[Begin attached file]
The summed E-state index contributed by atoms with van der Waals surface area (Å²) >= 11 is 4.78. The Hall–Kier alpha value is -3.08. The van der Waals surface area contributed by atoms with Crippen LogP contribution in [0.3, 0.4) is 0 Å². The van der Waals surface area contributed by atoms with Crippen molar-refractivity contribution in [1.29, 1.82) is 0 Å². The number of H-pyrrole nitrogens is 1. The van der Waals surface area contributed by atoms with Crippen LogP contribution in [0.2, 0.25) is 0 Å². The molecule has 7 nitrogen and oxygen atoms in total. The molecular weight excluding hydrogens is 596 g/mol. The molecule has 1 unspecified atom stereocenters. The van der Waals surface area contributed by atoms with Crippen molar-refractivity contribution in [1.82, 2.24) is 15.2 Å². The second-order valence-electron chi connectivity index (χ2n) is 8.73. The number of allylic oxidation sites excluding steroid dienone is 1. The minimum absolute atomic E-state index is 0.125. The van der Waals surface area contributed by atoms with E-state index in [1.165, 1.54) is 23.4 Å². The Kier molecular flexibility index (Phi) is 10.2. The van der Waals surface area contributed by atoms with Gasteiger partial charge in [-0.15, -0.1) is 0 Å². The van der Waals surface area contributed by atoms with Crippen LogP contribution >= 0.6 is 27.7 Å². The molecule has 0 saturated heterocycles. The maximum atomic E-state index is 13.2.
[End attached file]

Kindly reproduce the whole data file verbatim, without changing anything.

The summed E-state index contributed by atoms with van der Waals surface area (Å²) >= 11 is 4.78. The Hall–Kier alpha value is -3.08. The van der Waals surface area contributed by atoms with Crippen LogP contribution in [0.3, 0.4) is 0 Å². The van der Waals surface area contributed by atoms with Crippen molar-refractivity contribution in [1.29, 1.82) is 0 Å². The number of H-pyrrole nitrogens is 1. The van der Waals surface area contributed by atoms with Crippen LogP contribution in [0.2, 0.25) is 0 Å². The molecule has 7 nitrogen and oxygen atoms in total. The molecular weight excluding hydrogens is 596 g/mol. The molecule has 1 unspecified atom stereocenters. The van der Waals surface area contributed by atoms with Crippen molar-refractivity contribution in [1.82, 2.24) is 15.2 Å². The second-order valence-electron chi connectivity index (χ2n) is 8.73. The number of allylic oxidation sites excluding steroid dienone is 1. The minimum absolute atomic E-state index is 0.125. The van der Waals surface area contributed by atoms with E-state index in [1.165, 1.54) is 23.4 Å². The Kier molecular flexibility index (Phi) is 10.2. The van der Waals surface area contributed by atoms with Gasteiger partial charge in [-0.15, -0.1) is 0 Å². The van der Waals surface area contributed by atoms with Crippen LogP contribution >= 0.6 is 27.7 Å². The molecule has 0 saturated heterocycles. The maximum atomic E-state index is 13.2.